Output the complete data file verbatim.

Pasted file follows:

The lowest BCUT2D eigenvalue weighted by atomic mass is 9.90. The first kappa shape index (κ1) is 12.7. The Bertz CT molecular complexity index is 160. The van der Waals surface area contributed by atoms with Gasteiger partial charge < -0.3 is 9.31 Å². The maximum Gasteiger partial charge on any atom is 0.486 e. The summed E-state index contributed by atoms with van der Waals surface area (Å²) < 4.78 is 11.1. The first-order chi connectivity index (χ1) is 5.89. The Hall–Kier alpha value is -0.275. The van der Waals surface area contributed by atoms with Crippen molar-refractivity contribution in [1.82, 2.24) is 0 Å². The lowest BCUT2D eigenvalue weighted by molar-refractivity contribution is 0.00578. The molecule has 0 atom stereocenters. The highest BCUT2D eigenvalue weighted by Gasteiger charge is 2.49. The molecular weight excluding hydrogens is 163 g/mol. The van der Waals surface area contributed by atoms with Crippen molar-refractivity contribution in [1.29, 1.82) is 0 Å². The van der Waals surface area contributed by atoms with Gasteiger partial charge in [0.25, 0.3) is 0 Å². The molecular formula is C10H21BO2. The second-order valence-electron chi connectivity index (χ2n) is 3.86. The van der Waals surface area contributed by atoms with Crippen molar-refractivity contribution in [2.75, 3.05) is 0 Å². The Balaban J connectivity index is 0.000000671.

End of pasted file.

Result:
The lowest BCUT2D eigenvalue weighted by atomic mass is 9.90. The first kappa shape index (κ1) is 12.7. The Bertz CT molecular complexity index is 160. The van der Waals surface area contributed by atoms with Gasteiger partial charge < -0.3 is 9.31 Å². The maximum Gasteiger partial charge on any atom is 0.486 e. The summed E-state index contributed by atoms with van der Waals surface area (Å²) < 4.78 is 11.1. The first-order chi connectivity index (χ1) is 5.89. The Hall–Kier alpha value is -0.275. The van der Waals surface area contributed by atoms with Crippen molar-refractivity contribution in [1.82, 2.24) is 0 Å². The lowest BCUT2D eigenvalue weighted by molar-refractivity contribution is 0.00578. The molecule has 0 atom stereocenters. The highest BCUT2D eigenvalue weighted by Gasteiger charge is 2.49. The molecular weight excluding hydrogens is 163 g/mol. The van der Waals surface area contributed by atoms with Crippen molar-refractivity contribution in [1.29, 1.82) is 0 Å². The van der Waals surface area contributed by atoms with Gasteiger partial charge in [0.25, 0.3) is 0 Å². The molecular formula is C10H21BO2. The second-order valence-electron chi connectivity index (χ2n) is 3.86. The van der Waals surface area contributed by atoms with Crippen molar-refractivity contribution in [2.75, 3.05) is 0 Å². The Balaban J connectivity index is 0.000000671.